I am a fan of the more cerebral, less action-oriented science fiction. If we separate out fantasy as a separate genre, where Tolkien can be Lord High Master, the King of the Mountain in cerebral sci-fi for the half century of my lifetime has been Isaac Asimov.
A novelist, even his short stories are brilliant. His humor is generally quite humorous. His mysteries intrigue and confuse. His novels, wherever they fall on the science fiction/fantasy continuum, are fulfilling and fascinating.
And when he wrote his epic Foundation Trilogy, not content with simply creating an epic, he created an entire universe.
Virtually all Asimov’s fiction shares the same history. Characters from one series cross over to another without a hitch. This includes the ancient history of an entire galactic empire. Various stories span a period of more than ten thousand years (occasionally he goes the beginning and end of time, but we won’t count those).
His grandest epic, the one that started it all, is his Foundation Trilogy.
As a teenage boy wishing I were somewhere else, the summer afternoons (and evenings and mornings and nights) I spent in Asimov’s alternate reality let me believe that I could be the hero of a story someday. His protagonists are not big or strong. Occasionally they are not even especially bright, at least from a scientific or technical perspective.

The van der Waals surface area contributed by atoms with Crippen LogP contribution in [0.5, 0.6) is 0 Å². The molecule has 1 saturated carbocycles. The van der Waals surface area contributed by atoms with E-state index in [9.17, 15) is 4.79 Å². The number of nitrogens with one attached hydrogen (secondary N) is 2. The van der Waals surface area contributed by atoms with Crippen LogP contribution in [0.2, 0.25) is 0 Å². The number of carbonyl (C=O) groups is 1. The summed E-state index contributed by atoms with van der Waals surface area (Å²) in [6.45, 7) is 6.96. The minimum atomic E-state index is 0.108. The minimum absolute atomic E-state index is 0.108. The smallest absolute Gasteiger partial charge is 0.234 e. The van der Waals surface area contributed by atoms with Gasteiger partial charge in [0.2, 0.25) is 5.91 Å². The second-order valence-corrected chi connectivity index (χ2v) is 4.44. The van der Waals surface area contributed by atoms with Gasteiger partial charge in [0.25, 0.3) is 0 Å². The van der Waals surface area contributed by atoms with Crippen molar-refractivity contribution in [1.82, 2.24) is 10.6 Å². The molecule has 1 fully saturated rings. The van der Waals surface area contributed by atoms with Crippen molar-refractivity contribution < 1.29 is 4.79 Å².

What they are is morally upright.
Just this moment, dictating this post, I realized that’s what Asimov’s heroes have in common with all my favorite heroes: moral rectitude. Philip Marlowe cares more about what’s right than how well he’s paid. The multi-named-but-always-the-same protagonist in Dick Francis’ books is always a righter of wrongs.
Just on the off chance you haven’t read it, the 700-page trilogy covers more than one thousand years of history in the final days of the Galactic Empire (should any of the storyline or terminology seem vaguely familiar, I will point out in Asimov’s defense that this was published about the time Lucas and Spielberg were born. Any resemblance goes downstream in time).
Harry Seldon, psycho-historian, has calculated the collapse of the galactic empire followed by a ten thousand year dark age. He has also calculated a method to reduce the dark age to one thousand years, saving an entire galaxy nine thousand years of anguish.
That’s pretty noble. The sections of the book drop into critical junctures in the first few hundred years of that thousand, showing various heroes keeping it on the rails. Each is as different from the other as possible, yet all share Seldon’s passion for the benefit of the greater good. Each, though, finds a way to benefit the here and now as well.
These minor challenges overcome at various points by minor heroes in the saga, interesting as they are, are simply buildup to the real challenge — a character called the Mule who derails the Seldon plan — and because of unique abilities psycho-history couldn’t foretell, could make it permanent.
Book two of the trilogy, Foundation and Earth, recounting the disruption of the Mule, is science fiction mystery at its finest.
Asimov was a witty man. He wrote as he spoke, occasionally meandering, usually pointed and precise. The astonishing depth and breadth of his knowledge, which included multiple Ph.Ds (earned, not honorary) never gets in the way of the story. While his later extension of the series eventually flounders a wee bit, if I were fleeing the house and had room to tuck one book under each arm, the Foundation trilogy might go under my left.